Percutaneous (Minimally Invasive) Heart Valve Replacement – No more laying your heart bare
by Dr Paul Chiam
Published on Ezyhealth on October 2014
The aortic valve allows blood to be pumped out of the heart to the rest of the body. With ageing, the aortic valve may become narrowed – a condition known as aortic valve stenosis (AS).
When the valve narrowing becomes severe, patients develop breathlessness, fainting spells and chest discomfort. Left untreated, the death rate is high, with up to 50% of patients dying from the condition within two years.
Open heart surgery to replace the aortic valve is the conventional method of treating this disease, relieving patients of their symptoms and prolonging their lifespan. For many elderly patients and patients with other debilitating diseases (e.g. those with very poor heart function, severe lung disease, end stage renal failure on dialysis etc.), the surgical risk for open heart surgery is high, and some patients are even considered inoperable.
TAVR: A New Minimally Invasive Treatment
A relatively novel method of ‘replacing’ this aortic valve was first performed in a human in 2002, as an alternative to open heart aortic valve replacement (AVR) in a “no surgical option” patient, who was too sick to undergo an open heart operation. A small incision was made in the patient’s groin and a new valve was delivered via a catheter (tube) into the heart and implanted within the patient’s native aortic valve. This technique has been termed “Transcatheter Aortic Valve Replacement/Implantation” (TAVR/TAVI).
Currently, this minimally invasive method is mostly performed via a small puncture in the groin, although in a small number of patients, other access sites are required (via the subclavian artery in the chest, via the aorta directly or through a 5 – 6cm incision in the left chest wall). The groin approach is the least invasive and thus preferred.
Unlike open heart surgery to replace the aortic valve, with TAVR the patient does not need the chest cracked open, the heart is not stopped and the transcatheter heart valve is implanted in a beating heart. Furthermore, the native aortic valve is not removed and the newly implanted transcatheter valve is not sutured in place. The procedure can also be done under local anaesthesia for the groin approach.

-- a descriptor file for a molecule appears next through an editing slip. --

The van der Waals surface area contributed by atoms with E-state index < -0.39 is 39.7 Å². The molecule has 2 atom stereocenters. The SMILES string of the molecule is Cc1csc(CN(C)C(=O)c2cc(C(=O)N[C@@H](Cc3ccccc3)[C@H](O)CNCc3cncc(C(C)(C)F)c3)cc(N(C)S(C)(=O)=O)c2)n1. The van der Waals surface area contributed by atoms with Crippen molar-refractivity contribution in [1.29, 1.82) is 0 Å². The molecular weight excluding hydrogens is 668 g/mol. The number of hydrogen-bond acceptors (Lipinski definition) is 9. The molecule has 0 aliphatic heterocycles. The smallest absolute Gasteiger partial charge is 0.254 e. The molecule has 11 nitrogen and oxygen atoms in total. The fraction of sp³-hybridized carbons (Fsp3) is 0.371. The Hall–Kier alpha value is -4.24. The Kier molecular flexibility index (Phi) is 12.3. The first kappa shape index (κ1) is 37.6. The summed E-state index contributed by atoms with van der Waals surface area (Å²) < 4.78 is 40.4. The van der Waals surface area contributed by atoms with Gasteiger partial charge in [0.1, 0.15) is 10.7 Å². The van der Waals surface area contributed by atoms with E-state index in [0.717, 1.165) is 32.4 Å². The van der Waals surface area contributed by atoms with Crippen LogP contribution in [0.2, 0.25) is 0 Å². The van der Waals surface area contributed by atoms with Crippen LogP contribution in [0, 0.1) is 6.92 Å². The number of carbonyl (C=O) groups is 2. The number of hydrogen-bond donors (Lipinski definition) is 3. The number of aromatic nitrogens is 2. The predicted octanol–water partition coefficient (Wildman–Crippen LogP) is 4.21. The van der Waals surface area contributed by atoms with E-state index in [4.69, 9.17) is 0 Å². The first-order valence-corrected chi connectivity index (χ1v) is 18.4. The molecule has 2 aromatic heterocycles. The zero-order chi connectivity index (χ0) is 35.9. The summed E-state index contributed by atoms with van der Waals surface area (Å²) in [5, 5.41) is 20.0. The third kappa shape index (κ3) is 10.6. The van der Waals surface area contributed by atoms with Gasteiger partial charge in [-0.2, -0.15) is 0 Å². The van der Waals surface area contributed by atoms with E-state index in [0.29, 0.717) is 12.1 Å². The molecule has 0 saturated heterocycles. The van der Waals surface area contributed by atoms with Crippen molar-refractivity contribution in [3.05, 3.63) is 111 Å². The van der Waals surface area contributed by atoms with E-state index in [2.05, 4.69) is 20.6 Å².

There are two transcatheter heart valves commonly used: The Sapien XT transcatheter heart valve made by Edwards Lifesciences and the CoreValve made by Medtronic. There are now over 120,000 implants worldwide using these two valves. Several large randomised studies have shown the promise of this technology. The PARTNER trial (using the Sapien valve) showed that TAVR was superior to (better than) medical therapy in patients with severe aortic valve stenosis (AS) who were inoperable and was non-inferior (equal) to open heart AVR in patients at high surgical risk. Very recently, the CoreValve trial demonstrated that TAVR using the CoreValve was superior to (better than) open heart AVR in high risk patients. Thus, TAVR is now the treatment of choice for inoperable patients and may be a safer treatment option in patients at high surgical risk.
These transcatheter heart valves and their delivery systems continue to be modified and improved, and there are several newer generation transcatheter heart valves being developed. This will reduce procedural complications and improve the outcomes for patients with severe aortic valve stenosis.
The MitraClip Device
Mitral valve regurgitation (MR), also known as leaky mitral valve, is a common valvular abnormality. The mitral valve allows blood to enter the left ventricle where the blood is then pumped out of the heart to the rest of the body. When the mitral valve leaflets cannot close properly, leakage of the blood occurs from the left ventricle into the left atrium (mitral regurgitation) instead of being pumped out to the rest of the body.
Severe MR (leakage) leads to increasing breathlessness and heart failure. Open heart surgery to repair or replace the valve is recommended: when patients experience
- breathlessness or heart failure due to the severe mitral valve leakage
- if the heart function becomes impaired
- if the heart chambers begin to enlarge due to the severe MR
Open chest surgical repair of the valve is preferred where possible over valve replacement as repair produces better long-term outcomes. However, in many patients, usually the very elderly or those with multiple coexisting diseases, open chest mitral valve repair or replacement carries with it a high surgical risk.
A minimally invasive option became available in 2007, where the leaky mitral valve could be ‘repaired’ without the need for open heart surgery. Via a small incision in the groin and on a beating heart, a catheter (tube) is threaded into the heart and directed towards the mitral valve, and a clip (the MitraClip device) is applied to “catch and appose” the two mitral valve leaflets and reduce the leakage.
A randomised trial showed that in patients with symptoms due to severe MR, using the MitraClip device was safer than open chest surgery, although less efficacious at reducing the leakage. However, symptoms and quality of life improvement were similar. As expected, patients undergoing the MitraClip procedure recovered faster and had a shorter hospital stay.
Currently, the MitraClip therapy is used mainly in patients with symptomatic severe MR and at high risk for surgery. It could be considered in patients who truly refuse surgery but only as a very last resort. For younger patients and in patients not at increased surgical risk, conventional open surgery to repair the mitral valve produces superior results and should remain the treatment option of choice.